Is College Worth the Money? Yes, But the Game has Changed
Is college worth it, are we getting good value for all that money? If your only metric is future earning potential, the answer is still yes. If you’re more concerned with having a career you’ll thrive and excel in, the value is quite low, unless your very smart about it.
Commencement speeches have been more like a wake up call the last few years. Parents and students are listening intently, rightly concerned whether college is really worth the investment.
In a just published Pew Research Survey; nearly 60% of Americans say the money spent on a college education is a “poor” to “fair” value. Another 35% rate is as only “good,” while just 5% say it’s “excellent.” If I were the dean of a college, I’d be very nervous.
A perfect storm of events has given us the guts to question the real value of college. The price of college is exorbitant, while the great recession has put a serious dent in the availability of good paying, challenging jobs.
Competition for entry-level professional positions is fierce. Practically overnight the number of jobs for college grads has shrunk to half of what it was 7 years ago. The classes of 2006 and 2007 were indicative of the pre-recession economy: 90 percent of college grads got a job. Since the financial and housing bubbles burst, 80 percent of 2008 and 2009 grads got a job and just 56 percent of 2010 grads found a job. About half (52 percent) of recent graduates have jobs that require a college education, and 40 percent have settled for jobs that don’t require a college degree at all. (see WorkTrends study)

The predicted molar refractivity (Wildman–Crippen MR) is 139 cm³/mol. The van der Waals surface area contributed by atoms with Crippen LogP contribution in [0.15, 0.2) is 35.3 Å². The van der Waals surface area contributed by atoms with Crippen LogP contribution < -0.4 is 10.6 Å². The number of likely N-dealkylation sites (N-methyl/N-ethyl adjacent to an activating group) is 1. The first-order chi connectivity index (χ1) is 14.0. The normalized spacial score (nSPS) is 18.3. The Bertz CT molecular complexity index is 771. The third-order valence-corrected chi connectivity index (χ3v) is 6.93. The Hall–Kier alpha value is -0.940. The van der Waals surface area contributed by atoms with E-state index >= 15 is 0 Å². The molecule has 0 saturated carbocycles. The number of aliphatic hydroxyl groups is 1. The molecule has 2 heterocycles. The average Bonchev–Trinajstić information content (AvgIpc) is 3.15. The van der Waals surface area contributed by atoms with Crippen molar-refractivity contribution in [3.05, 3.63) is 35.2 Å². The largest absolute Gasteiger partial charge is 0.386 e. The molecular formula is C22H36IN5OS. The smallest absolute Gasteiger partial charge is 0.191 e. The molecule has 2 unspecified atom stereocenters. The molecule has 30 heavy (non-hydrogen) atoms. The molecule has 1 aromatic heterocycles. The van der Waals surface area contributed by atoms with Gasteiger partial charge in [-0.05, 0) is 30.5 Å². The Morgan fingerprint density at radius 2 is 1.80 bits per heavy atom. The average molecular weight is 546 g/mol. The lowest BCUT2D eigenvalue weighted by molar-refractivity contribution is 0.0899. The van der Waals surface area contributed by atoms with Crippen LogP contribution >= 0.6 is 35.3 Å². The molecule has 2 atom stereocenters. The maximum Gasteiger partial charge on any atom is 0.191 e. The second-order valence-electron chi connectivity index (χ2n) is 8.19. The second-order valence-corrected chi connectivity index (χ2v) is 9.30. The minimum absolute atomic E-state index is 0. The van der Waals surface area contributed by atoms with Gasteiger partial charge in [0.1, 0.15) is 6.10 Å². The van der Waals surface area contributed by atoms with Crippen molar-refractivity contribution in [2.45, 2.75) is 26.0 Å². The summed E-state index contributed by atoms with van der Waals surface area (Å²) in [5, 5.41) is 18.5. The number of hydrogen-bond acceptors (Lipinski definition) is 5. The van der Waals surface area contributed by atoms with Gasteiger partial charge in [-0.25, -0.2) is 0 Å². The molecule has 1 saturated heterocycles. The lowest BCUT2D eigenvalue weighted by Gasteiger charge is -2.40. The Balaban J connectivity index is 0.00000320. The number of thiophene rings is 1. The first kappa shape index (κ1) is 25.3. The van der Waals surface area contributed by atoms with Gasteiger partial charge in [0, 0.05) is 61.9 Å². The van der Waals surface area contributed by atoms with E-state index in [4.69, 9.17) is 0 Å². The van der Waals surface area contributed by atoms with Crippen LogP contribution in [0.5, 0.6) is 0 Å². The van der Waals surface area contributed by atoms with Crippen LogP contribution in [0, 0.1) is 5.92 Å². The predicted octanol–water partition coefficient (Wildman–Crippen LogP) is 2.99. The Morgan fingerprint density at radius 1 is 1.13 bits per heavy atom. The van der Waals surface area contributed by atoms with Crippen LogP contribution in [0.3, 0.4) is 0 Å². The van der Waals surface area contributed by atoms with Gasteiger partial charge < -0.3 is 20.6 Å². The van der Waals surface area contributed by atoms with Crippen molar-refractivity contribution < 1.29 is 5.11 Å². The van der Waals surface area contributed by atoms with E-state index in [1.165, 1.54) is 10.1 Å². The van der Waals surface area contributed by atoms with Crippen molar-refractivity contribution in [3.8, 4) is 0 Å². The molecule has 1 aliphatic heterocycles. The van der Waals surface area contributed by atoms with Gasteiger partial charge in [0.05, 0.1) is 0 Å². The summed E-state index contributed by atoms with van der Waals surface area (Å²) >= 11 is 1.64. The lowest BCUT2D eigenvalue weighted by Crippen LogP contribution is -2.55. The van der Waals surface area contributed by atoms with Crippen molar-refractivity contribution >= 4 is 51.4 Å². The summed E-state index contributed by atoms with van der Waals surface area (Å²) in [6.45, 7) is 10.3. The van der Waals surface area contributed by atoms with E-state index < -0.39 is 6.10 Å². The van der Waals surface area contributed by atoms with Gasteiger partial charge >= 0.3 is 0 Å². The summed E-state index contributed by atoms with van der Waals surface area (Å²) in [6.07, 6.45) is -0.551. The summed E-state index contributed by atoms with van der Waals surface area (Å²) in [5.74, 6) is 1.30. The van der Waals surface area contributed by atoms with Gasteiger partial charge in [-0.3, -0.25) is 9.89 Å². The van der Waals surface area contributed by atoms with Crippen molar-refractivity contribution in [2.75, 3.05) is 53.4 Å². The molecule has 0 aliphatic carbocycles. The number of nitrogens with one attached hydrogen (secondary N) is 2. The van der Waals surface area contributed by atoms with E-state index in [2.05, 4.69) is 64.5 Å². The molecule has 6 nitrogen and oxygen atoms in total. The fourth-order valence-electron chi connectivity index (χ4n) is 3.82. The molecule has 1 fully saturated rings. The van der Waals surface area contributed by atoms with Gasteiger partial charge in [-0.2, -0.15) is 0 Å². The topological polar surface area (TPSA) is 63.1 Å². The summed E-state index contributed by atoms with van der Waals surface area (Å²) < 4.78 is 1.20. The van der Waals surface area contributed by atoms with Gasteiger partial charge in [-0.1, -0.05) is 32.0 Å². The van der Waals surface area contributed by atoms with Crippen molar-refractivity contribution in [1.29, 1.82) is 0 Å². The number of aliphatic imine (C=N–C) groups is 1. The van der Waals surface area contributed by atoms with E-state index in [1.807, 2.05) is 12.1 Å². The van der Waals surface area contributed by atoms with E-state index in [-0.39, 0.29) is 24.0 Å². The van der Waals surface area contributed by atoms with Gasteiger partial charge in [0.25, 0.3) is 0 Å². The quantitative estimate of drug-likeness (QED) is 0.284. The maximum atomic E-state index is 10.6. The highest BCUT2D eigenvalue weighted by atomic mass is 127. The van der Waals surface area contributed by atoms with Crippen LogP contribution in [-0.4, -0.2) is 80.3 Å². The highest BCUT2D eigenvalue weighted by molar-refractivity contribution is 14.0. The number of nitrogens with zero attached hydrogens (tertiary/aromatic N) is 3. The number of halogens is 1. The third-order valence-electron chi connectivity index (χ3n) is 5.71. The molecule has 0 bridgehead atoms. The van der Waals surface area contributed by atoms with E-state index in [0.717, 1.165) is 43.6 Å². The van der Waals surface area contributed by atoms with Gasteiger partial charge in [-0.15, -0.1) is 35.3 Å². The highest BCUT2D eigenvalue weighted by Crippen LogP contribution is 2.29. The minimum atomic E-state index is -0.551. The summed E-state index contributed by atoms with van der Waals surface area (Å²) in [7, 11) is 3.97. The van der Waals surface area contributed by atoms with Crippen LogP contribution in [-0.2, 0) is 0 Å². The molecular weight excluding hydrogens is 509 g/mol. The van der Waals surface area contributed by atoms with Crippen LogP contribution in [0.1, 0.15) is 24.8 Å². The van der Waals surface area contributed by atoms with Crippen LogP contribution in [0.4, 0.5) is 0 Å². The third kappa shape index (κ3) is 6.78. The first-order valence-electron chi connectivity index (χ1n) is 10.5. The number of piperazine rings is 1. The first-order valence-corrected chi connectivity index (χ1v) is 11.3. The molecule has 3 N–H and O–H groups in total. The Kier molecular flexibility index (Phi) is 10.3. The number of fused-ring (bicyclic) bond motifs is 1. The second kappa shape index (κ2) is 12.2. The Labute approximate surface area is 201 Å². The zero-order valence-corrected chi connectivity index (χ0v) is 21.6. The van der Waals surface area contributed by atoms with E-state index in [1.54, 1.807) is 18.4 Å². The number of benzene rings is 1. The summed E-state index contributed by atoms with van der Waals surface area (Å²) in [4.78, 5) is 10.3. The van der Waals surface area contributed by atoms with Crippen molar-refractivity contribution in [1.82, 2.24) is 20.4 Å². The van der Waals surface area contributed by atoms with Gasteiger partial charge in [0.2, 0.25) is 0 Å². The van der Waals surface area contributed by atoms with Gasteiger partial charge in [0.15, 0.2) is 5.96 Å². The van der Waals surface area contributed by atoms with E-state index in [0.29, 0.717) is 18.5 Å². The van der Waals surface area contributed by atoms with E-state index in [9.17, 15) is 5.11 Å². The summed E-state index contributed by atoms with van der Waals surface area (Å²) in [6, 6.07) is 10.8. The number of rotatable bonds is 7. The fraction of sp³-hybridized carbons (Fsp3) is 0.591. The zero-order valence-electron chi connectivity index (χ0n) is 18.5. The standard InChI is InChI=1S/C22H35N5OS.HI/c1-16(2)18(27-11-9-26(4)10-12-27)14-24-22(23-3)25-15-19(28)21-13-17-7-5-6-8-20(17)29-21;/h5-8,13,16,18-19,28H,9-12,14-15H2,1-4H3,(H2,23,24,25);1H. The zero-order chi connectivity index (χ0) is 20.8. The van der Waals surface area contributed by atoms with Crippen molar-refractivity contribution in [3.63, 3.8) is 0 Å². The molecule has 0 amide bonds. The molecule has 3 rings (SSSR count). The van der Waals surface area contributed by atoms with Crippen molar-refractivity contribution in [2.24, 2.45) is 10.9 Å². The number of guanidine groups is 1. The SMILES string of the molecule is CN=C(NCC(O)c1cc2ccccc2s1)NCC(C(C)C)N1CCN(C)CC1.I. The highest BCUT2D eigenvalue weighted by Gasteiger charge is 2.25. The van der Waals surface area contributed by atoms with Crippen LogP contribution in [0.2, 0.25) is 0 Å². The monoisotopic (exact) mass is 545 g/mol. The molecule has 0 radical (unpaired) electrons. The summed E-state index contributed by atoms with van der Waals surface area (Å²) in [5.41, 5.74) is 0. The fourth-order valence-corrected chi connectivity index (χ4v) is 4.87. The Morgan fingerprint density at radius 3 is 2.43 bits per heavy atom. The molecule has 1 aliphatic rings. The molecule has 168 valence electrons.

Some of the dour mood is no doubt in response to the immediate realities of the recession. But, what’s more interesting is that we’re now questioning a long-held ideal: that college is the “only” way to a better life.
If it takes one of biggest economic nosedives of the century to look deeper at what it means to be successful, so be it. The looming problem with college has been coming to a head over the last three or four decades. Suddenly, it is registering that the “go to college” success formula isn’t working as well as it used to.
Fifty years ago, having a college degree of any kind was a huge advantage. As more and more kids went off to college over the last half-century, the game changed into a race to get into the “best” colleges.
Colleges responded in the same way the big automakers did before they had to worry about quality: they got bigger and flashier and cranked out mass quantity. Students and their parents got lured by the big name schools, cool amenities and trendy degrees and never got around to asking the right questions.
Students entering college weren’t very precise about choosing a major; they didn’t have to be, jobs were more abundant and expectations to have a “meaningful career” didn’t exist yet.